The following example is given in the C11 standard,

The following is not a valid fragment (because the union type is not visible within function f):

struct t1 { int m; };
struct t2 { int m; };
int f(struct t1 *p1, struct t2 *p2)
   if (p1->m < 0)
   p2->m = -p2->m;
   return p1->m;
int g()
   union {
      struct t1 s1;
      struct t2 s2;
   } u;
   /* ... */
   return f(&u.s1, &u.s2);

Why does it matter that the union type is visible to the function f?

In reading through the relevant section a couple times, I could not see anything in the containing section disallowing this.

  • The union is local to the block in which it is defined. A union can be made global by defining it outside all functions, but before it is first used. Mar 24, 2016 at 2:25
  • 4
    @ArifBurhan: I think the OP knows that the union isn't visible. The question is why that makes the code invalid. Mar 24, 2016 at 2:29

3 Answers 3


It matters because of paragraph 6 (emphasis added):

One special guarantee is made in order to simplify the use of unions: if a union contains several structures that share a common initial sequence (see below), and if the union object currently contains one of these structures, it is permitted to inspect the common initial part of any of them anywhere that a declaration of the completed type of the union is visible. Two structures share a common initial sequence if corresponding members have compatible types (and, for bit-fields, the same widths) for a sequence of one or more initial members.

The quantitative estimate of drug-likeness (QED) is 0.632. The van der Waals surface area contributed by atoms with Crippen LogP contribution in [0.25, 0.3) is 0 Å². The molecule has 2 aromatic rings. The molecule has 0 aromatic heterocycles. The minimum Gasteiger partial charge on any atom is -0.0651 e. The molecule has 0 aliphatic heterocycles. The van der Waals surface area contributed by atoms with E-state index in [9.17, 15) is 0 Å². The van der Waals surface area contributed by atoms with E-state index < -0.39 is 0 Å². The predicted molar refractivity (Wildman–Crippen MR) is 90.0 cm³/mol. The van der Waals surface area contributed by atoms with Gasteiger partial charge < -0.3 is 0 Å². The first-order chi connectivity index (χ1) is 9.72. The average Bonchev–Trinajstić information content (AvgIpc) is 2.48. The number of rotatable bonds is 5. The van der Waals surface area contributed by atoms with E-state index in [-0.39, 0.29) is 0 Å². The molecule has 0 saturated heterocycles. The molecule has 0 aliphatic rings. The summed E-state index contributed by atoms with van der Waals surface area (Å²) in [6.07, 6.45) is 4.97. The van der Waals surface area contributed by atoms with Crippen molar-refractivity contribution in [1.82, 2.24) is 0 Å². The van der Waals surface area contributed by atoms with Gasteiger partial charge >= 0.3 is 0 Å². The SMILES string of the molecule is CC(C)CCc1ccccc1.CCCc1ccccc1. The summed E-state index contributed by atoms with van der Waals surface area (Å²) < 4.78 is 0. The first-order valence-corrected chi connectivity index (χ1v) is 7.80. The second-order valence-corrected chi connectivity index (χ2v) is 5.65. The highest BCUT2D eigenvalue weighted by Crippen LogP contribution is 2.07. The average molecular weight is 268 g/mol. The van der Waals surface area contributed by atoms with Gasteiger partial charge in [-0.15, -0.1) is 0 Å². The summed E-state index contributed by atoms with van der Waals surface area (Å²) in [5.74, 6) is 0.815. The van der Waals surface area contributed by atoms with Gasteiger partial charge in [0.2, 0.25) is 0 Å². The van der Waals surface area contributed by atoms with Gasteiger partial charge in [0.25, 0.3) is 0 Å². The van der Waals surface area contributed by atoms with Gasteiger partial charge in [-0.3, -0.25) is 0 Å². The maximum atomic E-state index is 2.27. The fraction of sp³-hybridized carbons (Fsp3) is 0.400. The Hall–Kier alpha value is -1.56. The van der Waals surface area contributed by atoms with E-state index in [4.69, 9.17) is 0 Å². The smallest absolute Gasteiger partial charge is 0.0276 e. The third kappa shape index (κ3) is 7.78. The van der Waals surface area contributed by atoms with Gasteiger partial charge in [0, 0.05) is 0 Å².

It's not an error that requires a diagnostic (a syntax error or constraint violation), but the behavior is undefined because the m members of the struct t1 and struct t2 objects occupy the same storage, but because struct t1 and struct t2 are different types the compiler is permitted to assume that they don't -- specifically that changes to p1->m won't affect the value of p2->m. The compiler could, for example, save the value of p1->m in a register on first access, and then not reload it from memory on the second access.

  • Disregard my last comment, I see your point now. The compiler's assumptions are made invalid, and so it is undefined behavior. Got it, thanks.
    – Kyle
    Mar 24, 2016 at 2:30
  • Actually, this doesn't make sense to me anymore. The problem seems to simply be that the pointers may point to overlapping space. This is always the case with a function like f. You might just pass the same pointer as both arguments. The function would have to behave in a way consistent with this. So it seems like the behavior may be unpredictable, but that it shouldn't be invalid. Are you saying that unpredictability qualifies as invalid?
    – Kyle
    Mar 24, 2016 at 2:44
  • Unpredictability = undefined = bad; Mar 24, 2016 at 2:46